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The One Week Wallick Warriors of Co. F,

109th Indiana Volunteer Infantry

Benjamin Jr. Wallick- age 59, Private

Christopher Wallick- age 48, Private

Wesley Wallick- age 44, Private
Jeremiah Wallick- age 31, Corporal
William F. Wallick- age 22, 2nd Lieutenant

All Soldiers Volunteered in Miami County, Peru, Indiana

Service Time:  One Week: July 10-17, 1863

Born in Tuscarawas County, Ohio - Benjamin Jr, Christopher, Wesley and William F.

Born in Miami County, Indiana - Jeremiah

Mustered into Federal service: July 10, 1863

Family Lineage

All soldiers are sons and grandsons of "Peru" Benjamin, son of Johannes, son of Hans Michael and Esther Wallick 

This is an unusual story of how five Wallick men from Peru, Indiana, (their age differences spanning almost forty years) became soldiers in the same regiment for only one week in the summer of 1863.  

                                                                                   General John Hunt Morgan
General John Hunt Morgan 
The story begins with a very cunning and brilliant Confederate Cavalry commander,  General John Hunt Morgan, who was born in Alabama but raised in Kentucky.  General Morgan was everything one would expect in a stereotypical sketch of a nineteenth century southern-gentleman cavalry officer.  He was intelligent, handsome, daring, self-confident and impetuous to a fault, which sometimes got him into serious trouble.  Once, while a student at Transylvania College in Lexington KY, he was suspended for dueling.  He fought bravely in the Mexican War and afterwards became a successful  businessman.  When the Civil War  exploded Kentucky became  neutral, but he declared himself loyal to the Confederacy and organized a cavalry regiment for the Confederate States of America.  

         The " Wallick Five" in the 109th Indiana Volunteer  Infantry

JUL 10 - 17   The summer of 1863 sees one of the most spectacular cavalry raids of the entire Civil War.  Confederate General Braxton Bragg orders General John Hunt Morgan to conduct a raid from Tennessee into Kentucky so as to distract the Union forces who are moving against Vicksburg, Gettysburg and east Tennessee.  Bragg orders that  under no circumstances are General Morgan and his cavalry to cross the Ohio River.   After raiding numerous towns, attacking Union supply depots and destroying thousands of dollars worth of both personal and government property in Kentucky, General Morgan exceeds General Bragg's orders and crosses the Ohio River at Brandenburg, KY.  He does this believing  that bringing the war to the northern people will help encourage the Copperheads (peace democrats of the north) and rally them to the cause of the Confederacy.  On the evening of July 8th, Indianapolis receives word of Confederate invaders moving toward Croydon, Indiana.  Citizens are called upon to organize for defense and by July 10th, thousands of men from across Indiana have volunteered for service.  From these “Indiana Minute Men” thirteen regiments are formed, the 109th Indiana Volunteer Infantry being one of them.  Five Wallicks from Peru are soldiers in this home guard and are mustered into Federal service on July 10th.   These five "One Week Warriors" are, from eldest to youngest, Benjamin Jr.- age 59, Christopher- age 48, Wesley- age 44, Jeremiah- age 31 and William F. age 22.  All are in company F.  Although he is the youngest of the five, William F. is the only officer in the group.  He is a 2nd Lieutenant, Jeremiah is a corporal and Wesley, Christopher and Benjamin are privates.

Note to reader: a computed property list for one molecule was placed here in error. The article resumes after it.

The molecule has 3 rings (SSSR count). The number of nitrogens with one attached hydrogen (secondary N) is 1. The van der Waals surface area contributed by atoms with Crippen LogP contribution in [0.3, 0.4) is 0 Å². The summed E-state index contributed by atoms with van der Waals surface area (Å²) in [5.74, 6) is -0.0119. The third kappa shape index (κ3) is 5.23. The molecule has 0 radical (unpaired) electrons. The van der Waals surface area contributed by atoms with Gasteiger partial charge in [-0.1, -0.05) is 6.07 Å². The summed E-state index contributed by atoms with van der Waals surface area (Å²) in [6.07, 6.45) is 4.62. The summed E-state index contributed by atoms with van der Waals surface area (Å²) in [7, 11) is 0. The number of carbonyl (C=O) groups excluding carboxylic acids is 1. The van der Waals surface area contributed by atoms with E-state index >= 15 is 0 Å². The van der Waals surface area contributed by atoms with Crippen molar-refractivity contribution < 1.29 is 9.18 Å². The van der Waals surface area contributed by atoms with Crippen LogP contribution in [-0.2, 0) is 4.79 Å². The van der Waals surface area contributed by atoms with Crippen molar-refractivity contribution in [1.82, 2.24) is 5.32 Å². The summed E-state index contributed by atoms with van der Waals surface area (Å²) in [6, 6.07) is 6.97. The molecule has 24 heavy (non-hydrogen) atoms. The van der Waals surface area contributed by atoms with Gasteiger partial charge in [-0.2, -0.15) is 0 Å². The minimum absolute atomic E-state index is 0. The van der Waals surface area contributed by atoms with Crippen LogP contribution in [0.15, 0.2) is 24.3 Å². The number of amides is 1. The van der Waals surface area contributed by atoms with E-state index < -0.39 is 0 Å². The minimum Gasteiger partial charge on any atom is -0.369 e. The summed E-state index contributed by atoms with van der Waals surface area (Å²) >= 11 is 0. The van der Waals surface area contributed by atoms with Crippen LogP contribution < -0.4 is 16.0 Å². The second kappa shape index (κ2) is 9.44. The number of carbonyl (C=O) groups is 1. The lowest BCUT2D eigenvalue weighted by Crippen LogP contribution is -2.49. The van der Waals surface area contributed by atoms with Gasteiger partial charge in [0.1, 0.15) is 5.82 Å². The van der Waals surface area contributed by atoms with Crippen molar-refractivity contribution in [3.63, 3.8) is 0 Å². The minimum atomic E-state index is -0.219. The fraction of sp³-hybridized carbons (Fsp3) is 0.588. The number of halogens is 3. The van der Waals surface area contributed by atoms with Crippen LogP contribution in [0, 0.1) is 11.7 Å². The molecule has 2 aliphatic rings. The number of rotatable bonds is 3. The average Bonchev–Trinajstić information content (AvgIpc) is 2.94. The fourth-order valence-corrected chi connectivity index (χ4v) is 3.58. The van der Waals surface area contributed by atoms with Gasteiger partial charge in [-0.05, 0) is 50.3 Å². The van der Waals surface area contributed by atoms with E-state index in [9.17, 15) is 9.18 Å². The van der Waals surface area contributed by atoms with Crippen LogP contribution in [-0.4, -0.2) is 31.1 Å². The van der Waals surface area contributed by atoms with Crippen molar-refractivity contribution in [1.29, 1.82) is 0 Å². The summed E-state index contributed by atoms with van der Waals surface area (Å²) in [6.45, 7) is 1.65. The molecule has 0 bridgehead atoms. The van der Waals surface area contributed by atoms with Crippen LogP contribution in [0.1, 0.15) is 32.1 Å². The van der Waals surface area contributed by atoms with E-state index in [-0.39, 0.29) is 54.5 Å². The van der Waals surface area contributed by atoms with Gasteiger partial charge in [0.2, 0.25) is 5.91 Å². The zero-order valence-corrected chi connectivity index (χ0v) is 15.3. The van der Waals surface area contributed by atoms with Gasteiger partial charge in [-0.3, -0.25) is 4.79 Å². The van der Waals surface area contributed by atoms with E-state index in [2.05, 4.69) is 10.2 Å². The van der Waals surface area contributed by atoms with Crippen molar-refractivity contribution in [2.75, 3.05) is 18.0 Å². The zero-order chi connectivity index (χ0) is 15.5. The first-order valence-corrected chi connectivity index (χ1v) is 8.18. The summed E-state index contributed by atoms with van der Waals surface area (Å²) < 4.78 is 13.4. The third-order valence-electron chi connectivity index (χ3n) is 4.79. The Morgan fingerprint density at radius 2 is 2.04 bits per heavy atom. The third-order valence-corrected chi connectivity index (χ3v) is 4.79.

Route of General John Hunt Morgan's daring July, 1863, raid.
                   Route of General John Hunt Morgans of July, 1863

JUL 13   The 109th leaves Indianapolis on July 13th for Hamilton, Ohio, and moves south towards Cincinnati.  By then General Morgan has galloped out of the region and the regiment returns to Indianapolis.

JUL 17   With the Confederate threat to Indiana ended, the 109th is mustered out of Federal service at Indianapolis

Epilogue   General Morgan will move through central and southern Ohio destroying bridges, railroads and government stores.  He is finally captured on July 26, 1863, near West Point, Ohio.  The General and his men have ridden over 1000 miles in 46 days, from Tennessee to northern Ohio.  After his capture he is sent to the Ohio Penitentiary in Columbus.  Within weeks he and six others make a dramatic escape  by tunneling from his cell into the prison yard and scaling the penitentiary walls.  He is able to return home to the Confederacy and is hailed a great war hero in the South, except by General Bragg, who is still angry at Morgan for defying his orders.  William Wallick of the 51st Indiana writes from Libby Prison on January 8, 1864,  that General Morgan has come to see the prisoners (it is well documented in history that General Morgan did go to Libby Prison and visit prisoners that day).  William and his comrades are  digging their own escape tunnel  and William simply writes "We get through the wall (basement wall of the prison).  Morgan  comes to see us".

              General Morgan and his raiders riding through Old Washington, Ohio.

                                                             from Harper's Weekly, Saturday, August 15, 1863






   Song- Battle Hymn of the Republic 


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